James Simonton

SIMONTON, James (1786?-1857) — Dublin

Geographer, schoolmaster, mapmaker and globemaker. Wrote “Geography and astronomy, scientifically managed (being a new system)” 1821, with maps and diagrams, as well as a printed two-dimensional globe attached by ribbon: the author’s advertisements note him as a globemaker; a fourth edition appeared in 1830. “We were shown, a few days ago, a small globe and a set of maps, for schools, constructed on a new plan, by Mr Simonton, master of Killasandra school in Ireland. The maps have the merit of extreme perspicuity. The sea and land are distinguished merely by colours, the sea being invariably coloured blue and the land yellow; and the pupil is led on by easy steps from the most elementary ideas to the more complex. The globe is about four inches in diameter, and is made to answer the purpose both of a celestial and terrestrial sphere. The earth and sea are distinguished as in the plane maps by colours, and the constellations by black outlines. The globe is of rude construction, but has the advantage of being very cheap; and we are too apt to forget, that for the schoolboys’ purposes, cheapness is of much more importance than either elegance or perfect accuracy. Mr Simonton sells his globe at 7s, and it might probably be sold at 4s or 5s, were the manufacture of the article to become a regular trade. The great expense of the apparatus of this and other kinds now in use does in effect exclude the poor from many valuable branches of education. If Mr Simonton succeeds in his plan of rendering globes as cheap and as common in schools, as spelling-books, he will effect a very great improvement” (The Scotsman, 10 Oct 1827). The same or similar globes were later on sale at Simonton’s “Institute for Special Education” in Dublin — “A new system of globes, viz: one small, cheap globe, made to answer for either a celestial or terrestrial sphere, as occasion may require; (the two spheres in one), by which all the problems are solved“ (Warder and Dublin Weekly Mail, 4 Nov 1843).

Born about 1786. Principal of the Killashandra School, a “mercantile academy” in County Cavan, Ireland, in 1824-1827. In 1840-1852, as “J. Simonton & Son(s)”, he was running “The Institute for Special Education, Classical. Mathematical, and Philosophical” in Jervis Street, Dublin, moving to Middle Abbey Street in 1852. In October 1841, his elocution class, in the presence of “a respectable audience”, debated the question, “Is the moon a peopled world?”, concluding that it was: “uncommon interest was excited” (Freeman’s Journal, 13 Oct 1841). A public performance of “experiments, in various branches of natural philosophy, viz., chemistry, electricity, optics, pneumatics, hydraulics” was given at the Institute in December of the same year, in the “presence of a numerous and highly respectable auditory … each student, as called on by the ladies who sat in front, gave satisfactory explanation” (Dublin Evening Packet, 23 Dec 1841). Similar public performances and debates continued through the 1840s. An advertisement in the Warder and Dublin Weekly Mail of 13 July 1850 notes a number of cheap educational texts by Simonton, not all of which appear to survive, as well as again offering the globes for sale. A James Simonton at the same address is referred to as a wood engraver in 1851, although this probably a son. He was the father of the Joseph Simonton who was killed in an accident in Australia in 1853. He died in Dublin 4 Feb 1857 at the age of seventy-one, The Institute continuing for a number of years after his death.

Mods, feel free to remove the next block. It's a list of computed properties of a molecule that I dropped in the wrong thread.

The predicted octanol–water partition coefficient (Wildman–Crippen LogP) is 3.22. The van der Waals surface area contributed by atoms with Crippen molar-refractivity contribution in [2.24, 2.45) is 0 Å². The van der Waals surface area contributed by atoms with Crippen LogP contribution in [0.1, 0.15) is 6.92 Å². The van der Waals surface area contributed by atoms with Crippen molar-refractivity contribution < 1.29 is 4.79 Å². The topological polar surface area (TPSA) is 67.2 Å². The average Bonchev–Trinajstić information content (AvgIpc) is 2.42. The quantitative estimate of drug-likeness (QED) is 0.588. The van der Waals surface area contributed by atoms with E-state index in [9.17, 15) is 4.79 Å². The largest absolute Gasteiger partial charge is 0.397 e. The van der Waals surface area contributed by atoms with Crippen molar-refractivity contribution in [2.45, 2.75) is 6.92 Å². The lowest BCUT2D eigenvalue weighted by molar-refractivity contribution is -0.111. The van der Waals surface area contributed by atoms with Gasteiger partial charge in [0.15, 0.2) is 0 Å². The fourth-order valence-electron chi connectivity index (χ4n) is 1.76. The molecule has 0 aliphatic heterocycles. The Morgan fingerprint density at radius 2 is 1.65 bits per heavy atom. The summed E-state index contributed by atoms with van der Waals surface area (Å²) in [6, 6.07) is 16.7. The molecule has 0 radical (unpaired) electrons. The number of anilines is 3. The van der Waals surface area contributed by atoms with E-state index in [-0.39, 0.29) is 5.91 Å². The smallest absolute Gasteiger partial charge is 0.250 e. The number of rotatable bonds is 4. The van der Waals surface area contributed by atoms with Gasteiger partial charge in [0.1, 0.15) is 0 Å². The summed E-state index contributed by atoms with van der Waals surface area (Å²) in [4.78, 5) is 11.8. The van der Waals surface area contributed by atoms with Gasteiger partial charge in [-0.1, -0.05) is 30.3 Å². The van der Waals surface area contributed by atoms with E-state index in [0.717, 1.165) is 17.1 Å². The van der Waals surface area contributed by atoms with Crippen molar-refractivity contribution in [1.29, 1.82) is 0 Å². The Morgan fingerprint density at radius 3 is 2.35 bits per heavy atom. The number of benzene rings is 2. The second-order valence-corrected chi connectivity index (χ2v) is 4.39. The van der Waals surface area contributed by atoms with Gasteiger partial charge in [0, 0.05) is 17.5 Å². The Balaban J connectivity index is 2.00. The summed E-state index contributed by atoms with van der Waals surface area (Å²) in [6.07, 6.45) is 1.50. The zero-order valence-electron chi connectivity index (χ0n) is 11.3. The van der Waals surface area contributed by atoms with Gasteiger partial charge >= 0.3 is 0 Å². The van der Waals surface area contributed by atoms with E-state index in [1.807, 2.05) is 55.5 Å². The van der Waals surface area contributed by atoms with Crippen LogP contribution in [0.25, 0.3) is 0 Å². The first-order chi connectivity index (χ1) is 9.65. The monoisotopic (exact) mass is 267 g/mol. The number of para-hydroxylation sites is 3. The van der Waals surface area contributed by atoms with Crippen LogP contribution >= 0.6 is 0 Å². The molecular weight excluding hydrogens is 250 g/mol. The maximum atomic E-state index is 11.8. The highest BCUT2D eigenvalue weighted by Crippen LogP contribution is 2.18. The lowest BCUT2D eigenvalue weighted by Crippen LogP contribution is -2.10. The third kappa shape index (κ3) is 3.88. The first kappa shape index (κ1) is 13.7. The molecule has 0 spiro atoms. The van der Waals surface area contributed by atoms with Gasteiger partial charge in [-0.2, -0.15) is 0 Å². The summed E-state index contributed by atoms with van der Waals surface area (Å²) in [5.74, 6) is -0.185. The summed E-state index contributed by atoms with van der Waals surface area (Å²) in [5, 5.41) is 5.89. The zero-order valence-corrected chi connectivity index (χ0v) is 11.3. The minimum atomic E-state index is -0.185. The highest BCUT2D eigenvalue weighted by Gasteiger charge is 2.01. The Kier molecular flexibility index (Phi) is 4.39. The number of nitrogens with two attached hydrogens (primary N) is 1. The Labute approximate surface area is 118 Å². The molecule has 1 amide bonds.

1 Jervis Street, Dublin — 1842-1852
80 Middle Abbey Street, Dublin — 1852-1857